Humanization of technology drives $339 billion brand value growth in second BrandZ top 75 most valuable global retail brands ranking
The second annual BrandZ Top 75 Most Valuable Global Retail Brands ranking and report – looking at luxury, apparel, retail and fast-food outlets – revealed the world’s most valuable retail brands are worth $339 billion more this year than last, a total of $1.4 trillion. The ranking combines rigorously analyzed market data from Bloomberg with extensive consumer insights from over 3.7 million consumers around the world, covering more than 166,000 different brands in over 50 markets.
Brand value 2019 ($bn)
|4||The Home Depot||53.5||Retail||5|
The world’s most valuable retail brand, Amazon ($315.5 billion), accounts for nearly a quarter (23%) of the total brand value of the Top 75.
Key trends highlighted in this year’s BrandZ Retail ranking include:
- McDonald’s continues to dominate fast-food – Despite slipping into third place in the retail ranking this year, having been overtaken by Alibaba, this global foodservice retailer is still the most valuable fast food brand in the world. It has successfully tapped into the growing demand for healthier food and packaging that’s better for the planet. Improving its delivery business, which includes a partnership Uber Eats, also helped the latter grow by +18% with a brand value of $130.4 billion.
- Levi’s enters the ranking – The legendary denim brand enters the retail ranking ahead of its IPO this year. After years of women choosing yoga pants over denim, Levi’s refocused positioning with women in the last few years which has led to strong growth in new markets including Italy and China. Levi’s brand value is $2.4 billion and enters at no.74.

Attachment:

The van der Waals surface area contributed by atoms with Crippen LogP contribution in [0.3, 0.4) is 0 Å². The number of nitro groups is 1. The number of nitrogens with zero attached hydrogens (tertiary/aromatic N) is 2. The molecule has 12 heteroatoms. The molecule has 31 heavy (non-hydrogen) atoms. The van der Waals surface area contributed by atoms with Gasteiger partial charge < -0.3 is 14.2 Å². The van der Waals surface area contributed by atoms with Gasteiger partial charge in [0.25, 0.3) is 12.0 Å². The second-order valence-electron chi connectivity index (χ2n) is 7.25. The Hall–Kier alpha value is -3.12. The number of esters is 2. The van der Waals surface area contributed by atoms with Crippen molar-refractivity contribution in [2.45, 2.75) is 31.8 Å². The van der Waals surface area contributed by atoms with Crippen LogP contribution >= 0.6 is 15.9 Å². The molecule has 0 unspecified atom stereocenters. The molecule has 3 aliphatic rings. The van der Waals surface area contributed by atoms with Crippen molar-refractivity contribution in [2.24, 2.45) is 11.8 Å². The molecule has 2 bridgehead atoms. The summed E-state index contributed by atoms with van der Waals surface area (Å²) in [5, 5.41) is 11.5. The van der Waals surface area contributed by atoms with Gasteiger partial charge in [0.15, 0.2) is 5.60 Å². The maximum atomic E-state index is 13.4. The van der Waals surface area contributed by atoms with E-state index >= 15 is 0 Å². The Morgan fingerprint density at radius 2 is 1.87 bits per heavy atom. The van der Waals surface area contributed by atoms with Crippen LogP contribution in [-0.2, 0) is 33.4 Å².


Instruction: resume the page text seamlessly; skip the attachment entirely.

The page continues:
- The democratization of luxury fashion results in the second fastest growing category – Luxury brands are becoming more relatable and responsible. Over the past five years, the 10 most valuable have improved their perceived social and environmental responsibility and idealism while strengthening their online experience. New business models for resale or rental of luxury items are adding an interesting touch of competition to the sector for the traditional heritage luxury brands. However, some of the main players have achieved substantial growth. Gucci (no. 11) for example has undergone a radical creative makeover, driven by a new Creative Director, boosting creativity and desire for the brand, particularly amongst Chinese millennials.
- Consumer consciousness about the environmental cost of fast fashion impacts retailers – Zara (-10% to $22.6 billion) and H&M (-39% to $6.4 billion) were impacted by rising concern about the cost of producing, transporting and selling disposable products.